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Valley Vintage

Local History Blog

  • May 11, 2017

    John Buchholz to be honored at 2017 Nimon-Walker Award

    First, let's get those details to you:    What: The 16th Annual Nimon-Walker Award honoring John Buchholz Where: Eagle Public Library, Eagle, Colorado When: Sunday, May 21st 2:00-4:00 PM Special presentation by F. Darrell Munsell, author of "Colorado Artist Jack Roberts: Painting the West"      Read More »

  • Apr 01, 2017

    Digital Archive 101

    Change can be hard, but we are confident you'll love the new Digital Archive. Watch this quick tutorial to learn how to locate, navigate, and discover everything we have to offer! And as always, if you have more questions, please do not hesitate to contact the library by phone (970-328-8800) or email us ( We'd love to help!     Read More »

  • Jan 02, 2017

    Year in Review

    In case you've been living under a rock...  2016 rocked for local history!  It was a banner year for our not-so-little archive and we're taking one more chance to remind ourselves--and thank our patrons-- for all the amazing work we've done this year. Here are my top 5 highlights:       Read More »

  • Nov 17, 2016

    Photoshop in the Archive

    I really know my history. I mean, I better know my history. I’m the Local History Librarian, after all. I credit my expertise to the caliber on my mentors, like when Teddy Roosevelt and I went on that hiking trip. We had a great time, the guy is pretty sharp. Here's a picture of us having fun. (He said I should have brought a jacket and long pants, but I laughed and said, "Oh, Teddy! That's a good one!")     Read More »

  • Oct 03, 2016

    Nimon-Walker Award Event Honored at Governor's Awards

    Since 2001, the library has partnered with the Eagle County Historical Society to recognize individuals whose work has helped preserve the history of Eagle County through the Nimon-Walker Award.   When I took over our Local History department, I remember thinking, How can the library give such a specific award every year? There’s really someone in the area every single year that has done something amazing for local history? Wait, that many people are interested in local history? The answer...    Read More »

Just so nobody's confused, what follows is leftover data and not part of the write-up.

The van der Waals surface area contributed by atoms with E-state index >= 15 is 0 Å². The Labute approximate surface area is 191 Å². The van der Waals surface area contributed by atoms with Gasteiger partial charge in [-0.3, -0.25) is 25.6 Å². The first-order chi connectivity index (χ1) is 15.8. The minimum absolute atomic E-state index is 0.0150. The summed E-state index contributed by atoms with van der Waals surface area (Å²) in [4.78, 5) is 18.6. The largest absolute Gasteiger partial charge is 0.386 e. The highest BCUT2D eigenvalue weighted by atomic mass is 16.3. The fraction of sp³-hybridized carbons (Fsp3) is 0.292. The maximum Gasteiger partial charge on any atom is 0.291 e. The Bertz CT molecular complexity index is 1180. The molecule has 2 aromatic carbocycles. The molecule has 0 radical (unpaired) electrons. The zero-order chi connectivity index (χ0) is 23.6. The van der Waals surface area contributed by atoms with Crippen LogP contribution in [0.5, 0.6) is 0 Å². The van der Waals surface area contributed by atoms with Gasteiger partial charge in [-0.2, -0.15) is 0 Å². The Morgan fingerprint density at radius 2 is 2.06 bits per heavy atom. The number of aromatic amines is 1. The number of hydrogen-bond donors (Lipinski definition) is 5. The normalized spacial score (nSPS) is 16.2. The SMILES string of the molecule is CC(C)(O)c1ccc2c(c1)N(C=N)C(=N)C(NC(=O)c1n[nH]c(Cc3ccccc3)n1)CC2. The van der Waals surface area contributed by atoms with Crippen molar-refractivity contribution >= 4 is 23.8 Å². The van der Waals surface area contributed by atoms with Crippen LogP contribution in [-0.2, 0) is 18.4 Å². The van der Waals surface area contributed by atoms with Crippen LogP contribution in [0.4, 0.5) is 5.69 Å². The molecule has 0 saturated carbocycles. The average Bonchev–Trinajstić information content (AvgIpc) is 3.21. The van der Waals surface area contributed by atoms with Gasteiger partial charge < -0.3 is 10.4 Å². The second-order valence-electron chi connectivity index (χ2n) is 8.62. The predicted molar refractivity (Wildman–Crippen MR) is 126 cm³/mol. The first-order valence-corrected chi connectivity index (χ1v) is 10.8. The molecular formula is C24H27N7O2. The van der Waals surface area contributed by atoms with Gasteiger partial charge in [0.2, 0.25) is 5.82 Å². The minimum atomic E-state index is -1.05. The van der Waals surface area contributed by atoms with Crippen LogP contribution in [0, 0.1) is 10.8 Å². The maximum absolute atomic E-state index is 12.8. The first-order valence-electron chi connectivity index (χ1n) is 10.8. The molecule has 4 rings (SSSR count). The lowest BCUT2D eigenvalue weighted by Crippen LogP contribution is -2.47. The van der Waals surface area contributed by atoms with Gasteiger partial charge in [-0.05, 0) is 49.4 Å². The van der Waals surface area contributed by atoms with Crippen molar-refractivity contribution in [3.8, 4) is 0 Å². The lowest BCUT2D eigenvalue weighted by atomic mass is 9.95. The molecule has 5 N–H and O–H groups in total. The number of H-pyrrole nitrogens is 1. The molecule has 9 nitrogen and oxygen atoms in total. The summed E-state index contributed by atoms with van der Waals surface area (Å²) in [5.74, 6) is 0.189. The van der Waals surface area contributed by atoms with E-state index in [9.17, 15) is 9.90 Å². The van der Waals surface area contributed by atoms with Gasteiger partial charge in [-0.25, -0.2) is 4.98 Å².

• Sep 01, 2016

    The CCC Boys in Eagle County

    It’s 1934. You’re about to turn 18 in the middle of the Great Depression—what sort of luck is that? No job, no prospects, trying to help your parents feed the family any way you can. One day, you’re using your last ration stamp for sugar and you see a sign: the United States government has created a work program and it pays $1 a day. Food, water, shelter, even clothing. Did I mention it pays $1 a day? It’s hard, manual labor, but at least you’ll be outdoors. You ask yourself: Where do I sign...    Read More »

  • John Comer and Water Wheel
    Apr 25, 2016

    2016 Nimon-Walker Award @ the Avon Public Library

    2016 Nimon-Walker Award: Recognizing individuals and families who help preserve the history of Eagle County since 2001. In 1969, John Comer purchased the Water Wheel Ranch. The ranch is home to the Brooks-Dixon waterwheel, originally constructed in the early 1920’s to irrigate pastures. Thanks to Comer’s special attention to detail and unending local appreciation and support, this piece of Eagle County history has been restored not once, but three times, to its original specifi...    Read More »

  • Aspen to Vail road sign picture
    May 14, 2015

    A Great Sign

    Some signs just make you happy. This particular sign is at the Costco turnoff [local directions] on Highway 6 between Gypsum and Eagle, also the road to the Eagle County Airport.  Yes, it’s in Gypsum.  And, yes, it is directing traffic to Vail [go right] or Aspen [go left].    Read More »

  • ”Clarence, son of A. S. & __ Johnson, May 20, 1892–July 24, 1892
    May 01, 2015

    Insurance (No Gecko)

    The Woodmen of the World was founded in Omaha, Nebraska, on June 6, 1890. It was open to white males ages 18 to 45, excluding men in dangerous employment [e.g. gunpowder factory workers]. As an insurance organization, its membership costs were minor and each member was guaranteed a tombstone. In 1899, the tree stump was adopted for the official tombstone to represent equality. These “treestone” memorials were made locally, most often a concrete stump.    Read More »


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